Mr Rooney called for immediate action to prevent more and more students deferring and dropping out.
Accommodation is 'impossible to find anywhere'
Students' Union President of Waterford IT Rachel McCartney said one in ten WIT students - approximately 1,000 - are without accommodation.
Speaking on RTÉ's Morning Ireland, she described the situation as "absolutely ridiculous".
"Unfortunately, I don't see any quick solution unless houses can appear overnight."
Galway-Mayo Institute of Technology (GMIT) Students' Union President Colin Kearney described the situation faced by students in Galway as a "disaster"
"We cover Galway city and rural towns outside Galway ... and the accommodation crisis has never touched Letterfrack before," Mr Kearney said.
He said over 10% of students in Letterfrack, which is 85km from Galway city, are on waiting lists for accommodation and are being forced to commute.
A second year student at GMIT, Therese Pine, said she has stayed in hotels to avoid commuting several hours to and from her home in Kilmaley in Co Clare.
"It is very difficult to even get study time in, as it's nearly 8pm by the time I am home."
She said accommodation is "impossible to find anywhere".
In Limerick, Mary Immaculate College has, for the first time, agreed accommodation arrangements with hotels in the city, and in Thurles, Co Tipperary, where it has a smaller campus, for students to pay up to €390 weekly for a five-night stay.
The college's accommodation manager, John Randles, said the accommodation shortage is far more extreme this year compared to previous years, citing remote learning over the past year-and-a-half, and houses that used to be available to students have become long-term rentals.
There has also been a dramatic fall in the number of people offering traditional "digs" accommodation to students.
Minister not happy student accommodation used for tourists
The Minister of State at the Department of Further and Higher Education has said he is not happy that student accommodation is being used as tourist or short-term accommodation.
Niall Collins told RTÉ's Prime Time that purpose-built student accommodation was granted planning permission and that we cannot now retrospectively change that permission.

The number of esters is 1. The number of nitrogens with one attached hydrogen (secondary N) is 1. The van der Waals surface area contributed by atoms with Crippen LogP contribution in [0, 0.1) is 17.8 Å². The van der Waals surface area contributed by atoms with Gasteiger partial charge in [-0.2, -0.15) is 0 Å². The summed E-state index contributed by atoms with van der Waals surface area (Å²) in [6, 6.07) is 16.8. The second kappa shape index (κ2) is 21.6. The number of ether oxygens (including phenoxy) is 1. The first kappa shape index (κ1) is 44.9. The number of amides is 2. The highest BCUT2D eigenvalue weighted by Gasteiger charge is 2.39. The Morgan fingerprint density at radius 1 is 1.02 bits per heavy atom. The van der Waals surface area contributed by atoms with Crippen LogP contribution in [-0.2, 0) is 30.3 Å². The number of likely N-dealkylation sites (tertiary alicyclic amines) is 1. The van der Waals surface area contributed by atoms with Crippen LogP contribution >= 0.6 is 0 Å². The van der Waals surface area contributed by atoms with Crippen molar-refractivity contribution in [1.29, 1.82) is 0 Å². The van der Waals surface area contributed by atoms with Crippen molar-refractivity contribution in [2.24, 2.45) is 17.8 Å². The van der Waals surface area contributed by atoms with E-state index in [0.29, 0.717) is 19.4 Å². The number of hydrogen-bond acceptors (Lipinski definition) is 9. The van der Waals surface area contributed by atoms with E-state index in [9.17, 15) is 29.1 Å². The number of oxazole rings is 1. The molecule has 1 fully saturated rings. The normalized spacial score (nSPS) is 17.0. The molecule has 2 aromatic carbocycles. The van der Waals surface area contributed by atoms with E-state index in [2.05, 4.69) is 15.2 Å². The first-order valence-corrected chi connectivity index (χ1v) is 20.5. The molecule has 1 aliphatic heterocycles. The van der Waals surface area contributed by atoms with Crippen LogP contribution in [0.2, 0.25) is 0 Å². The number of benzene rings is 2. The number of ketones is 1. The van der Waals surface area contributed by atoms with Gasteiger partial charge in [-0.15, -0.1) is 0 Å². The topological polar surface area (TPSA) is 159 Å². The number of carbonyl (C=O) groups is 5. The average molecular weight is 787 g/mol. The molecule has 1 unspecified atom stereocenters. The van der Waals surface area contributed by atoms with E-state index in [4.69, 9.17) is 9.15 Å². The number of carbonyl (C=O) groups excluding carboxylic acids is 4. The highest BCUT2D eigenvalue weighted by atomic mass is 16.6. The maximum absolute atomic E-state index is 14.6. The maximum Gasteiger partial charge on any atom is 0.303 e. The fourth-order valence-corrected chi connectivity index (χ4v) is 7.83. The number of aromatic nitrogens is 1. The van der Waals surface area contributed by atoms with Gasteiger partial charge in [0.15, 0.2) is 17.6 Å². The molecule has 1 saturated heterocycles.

He said the message is clear, that purpose-built student accommodation is just that.
"The notion of entertaining any more changes of use applications simply isn't on," he said.
Mr Collins said that his department has instructed local authorities to carry out needs assessments in their areas in relation to student accommodation.
Labour Senator Rebecca Moynihan said this type of accommodation was always going to be out of reach for students in terms of affordability, and has been built in areas with high levels of tourist footfall, far away from third-level institutions.
Minister Collins said this is an issue of supply and demand and this shortage for students is a consequence of the housing issue.
He said the Government is acutely aware of the problem and is "dealing with it".
Senator Moynihan called for rent caps for purpose-built student accommodation.
Issue raised in the Dáil
The Tánaiste told the Dáil that "students have suffered a lot in this pandemic".
Speaking during Leaders' Questions, Leo Varadkar said Covid-19 has had a "significant impact" on on-campus accommodation, as shared rooms are generally not now being offered.
It also seems that fewer people are offering digs, he said.
However, upfront payments for student accommodation have been removed, he added.
He was responding to Sinn Féin's Pearse Doherty who said many people were suffering from the Government's failures on housing.
He said the Government should feel ashamed for overseeing "a crisis that is ruining peoples' lives".
Deputy Doherty said it was having a "profound effect" on access to education and affecting students.
Additional reporting Emma O Kelly